A shortage of qualified teachers can have a detrimental effect on the life chances of children. Ensuring an adequate supply of qualified teachers is important for the provision of an effective education system.
PI Dr Beng Huat See
CI Professor Stephen Gorard
Findings and experience
Attracting and retaining qualified teachers is a persistent problem that has plagued many countries for decades despite huge investments to solve the problem. Reanalysis of official data in England suggests that the recent historical patterns of teacher numbers are not closely related to the economic and employment cycles. Therefore, current financial incentives to increase teacher supply are not likely to be effective by themselves.
How we can solve the teacher shortage issue?
- Teacher supply cannot be addressed by tackling workload and pay although it does help.
- People who go into teaching are not especially attracted by money. The kind of things that determine who goes into or not are largely set earlier in an individual’s life.
- By the time an individual enters university they have more or less made up their minds about their career choice (about teaching or not).
- Attracting and keeping people in teaching has to start much earlier while individuals are still in school.
- A good school experience, career prospects and making teaching attractive may help to encourage those who have thought about teaching but decided not to be teachers.
- Targetted money may be effective in getting people to teach in challenging schools and areas but will not necessarily keep them there.
- To increase the supply of high demand subjects, teachers’ salary needs to be high enough to compensate for the wage differential compared to other occupations.
Importance of our findings
The findings of the survey are relevant and important for teachers, school leaders, policymakers and funders of research. A shortage of qualified teachers can have a detrimental effect on the life chances of children. Ensuring an adequate supply of qualified teachers is important for the provision of an effective education system. Establishing the source of the problem is crucial to finding a solution to the problem. Too much time and money is being spent on purported solutions that have no clear evidence base.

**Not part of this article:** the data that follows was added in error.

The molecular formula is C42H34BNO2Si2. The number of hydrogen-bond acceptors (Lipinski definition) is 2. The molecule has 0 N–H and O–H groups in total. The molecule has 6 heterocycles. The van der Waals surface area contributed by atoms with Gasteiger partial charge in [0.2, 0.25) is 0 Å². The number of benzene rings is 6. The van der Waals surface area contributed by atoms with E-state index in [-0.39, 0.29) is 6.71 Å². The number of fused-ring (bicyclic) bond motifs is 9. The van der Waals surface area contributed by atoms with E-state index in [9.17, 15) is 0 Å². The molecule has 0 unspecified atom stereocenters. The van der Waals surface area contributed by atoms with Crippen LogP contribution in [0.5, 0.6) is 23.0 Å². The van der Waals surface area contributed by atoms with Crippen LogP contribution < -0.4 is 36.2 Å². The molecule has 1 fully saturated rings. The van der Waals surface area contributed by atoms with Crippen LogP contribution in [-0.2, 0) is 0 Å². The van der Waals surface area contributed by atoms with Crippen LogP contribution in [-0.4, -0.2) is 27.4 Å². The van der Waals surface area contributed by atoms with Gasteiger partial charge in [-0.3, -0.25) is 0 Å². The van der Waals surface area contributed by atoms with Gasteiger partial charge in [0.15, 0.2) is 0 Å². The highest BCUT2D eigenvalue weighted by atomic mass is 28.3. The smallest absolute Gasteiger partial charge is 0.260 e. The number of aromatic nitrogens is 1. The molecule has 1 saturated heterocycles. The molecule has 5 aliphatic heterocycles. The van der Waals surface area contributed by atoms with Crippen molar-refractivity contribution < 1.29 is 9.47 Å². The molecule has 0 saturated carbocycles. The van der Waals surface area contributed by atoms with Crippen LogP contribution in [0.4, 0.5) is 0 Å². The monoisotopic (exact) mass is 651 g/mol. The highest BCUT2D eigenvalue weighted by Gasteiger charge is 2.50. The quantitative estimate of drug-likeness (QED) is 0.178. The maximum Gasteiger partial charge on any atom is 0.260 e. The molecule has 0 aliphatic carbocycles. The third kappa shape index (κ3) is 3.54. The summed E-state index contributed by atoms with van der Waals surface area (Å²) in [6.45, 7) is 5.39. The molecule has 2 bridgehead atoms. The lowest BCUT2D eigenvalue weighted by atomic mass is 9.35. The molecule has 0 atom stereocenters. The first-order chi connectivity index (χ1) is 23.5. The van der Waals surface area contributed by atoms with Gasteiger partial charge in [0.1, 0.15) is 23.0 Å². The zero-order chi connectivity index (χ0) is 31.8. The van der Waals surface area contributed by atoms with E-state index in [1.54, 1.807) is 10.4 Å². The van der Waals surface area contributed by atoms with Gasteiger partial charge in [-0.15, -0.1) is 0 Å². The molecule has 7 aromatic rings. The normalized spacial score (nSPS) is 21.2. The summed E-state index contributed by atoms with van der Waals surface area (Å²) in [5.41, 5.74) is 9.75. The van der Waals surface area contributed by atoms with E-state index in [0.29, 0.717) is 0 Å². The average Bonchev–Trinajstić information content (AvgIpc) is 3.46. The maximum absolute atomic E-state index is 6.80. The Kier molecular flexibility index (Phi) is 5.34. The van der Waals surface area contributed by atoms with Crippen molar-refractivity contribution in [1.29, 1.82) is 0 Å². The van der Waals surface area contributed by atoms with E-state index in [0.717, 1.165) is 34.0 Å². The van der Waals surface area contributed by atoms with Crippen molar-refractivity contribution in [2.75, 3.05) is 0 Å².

- Working paper 1 is available.
Collaborations and funding:
The study is funded by the Economic Social and Research Council ES/R007349/1.
Findings of the study
The findings have:
- contributed to the evidence for the Scottish Government Education and Skills Inquiry into teacher retention 2020
- provided expert advice to the Cabinet Office on teacher quality 2020, Open Innovation Team
- contributed to evidence to the House of Commons Education Select Committee on teachers’ career choice, and attracting and retaining quality teachers.
Several outputs have been produced from this project in the form of peer reviewed journals and conference papers.
- See, B.H. and Gorard, S. (2019) Why don’t we have enough teachers?: A reconsideration of the available evidence, Research Papers in Education, 35, 4, 416-442.
- See, B.H., Morris, R., Gorard, S. and El-Soufi, N. (2020). What works in attracting and retaining teachers in challenging schools and areas? Oxford Review of Education. DOI: 10.1080/03054985.2020.1775566.
- See, B.H., Gorard, S., Morris, R., and El Soufi, N. (2020) How to recruit and retain teachers in hard-to-staff areas: A systematic review of the empirical evidence (Chapter 11). In Ovenden-Hope, T., (2020) (Ed.). Exploring teacher recruitment and retention: contextual challenges from international perspectives. London: Routledge.
- Morris, R., See, B.H. and Gorard, S. (2021). Teacher shortage in England: New evidence for understanding and addressing current challenges. IMPACT Journal of the Chartered College of Teaching, 11, 64-67, Spring.
- See, B.H., Morris, R., Gorard, S., Kokotsaki, D. and Abdi, S. (2020). Teacher recruitment and retention: A critical review of international evidence of most promising interventions. Education Sciences, 10, 262, 1-45. doi:10.3390/educsci10100262
- See, B.H. (2020). Challenges in using research evidence in improving teacher quality. Research Intelligence Special Issue, 144, 23-24. Autumn. London: BERA.
- Conference presentations at the BERA Annual Conference 2019 (Manchester), England and The European Conference of Educational Research (ECER): Education in an Era of Risk – the Role of Educational Research for the Future. Hamburg, Germany. Title”: Who doesn't want to be a teacher? And why?
- Conference presentation at the BERA Annual Conference 2017. Leeds, England. Title: Alternative explanations to the teacher supply problem.
- BERA blog
- Findings of the study are also covered in The Conversation. 25 November 2015.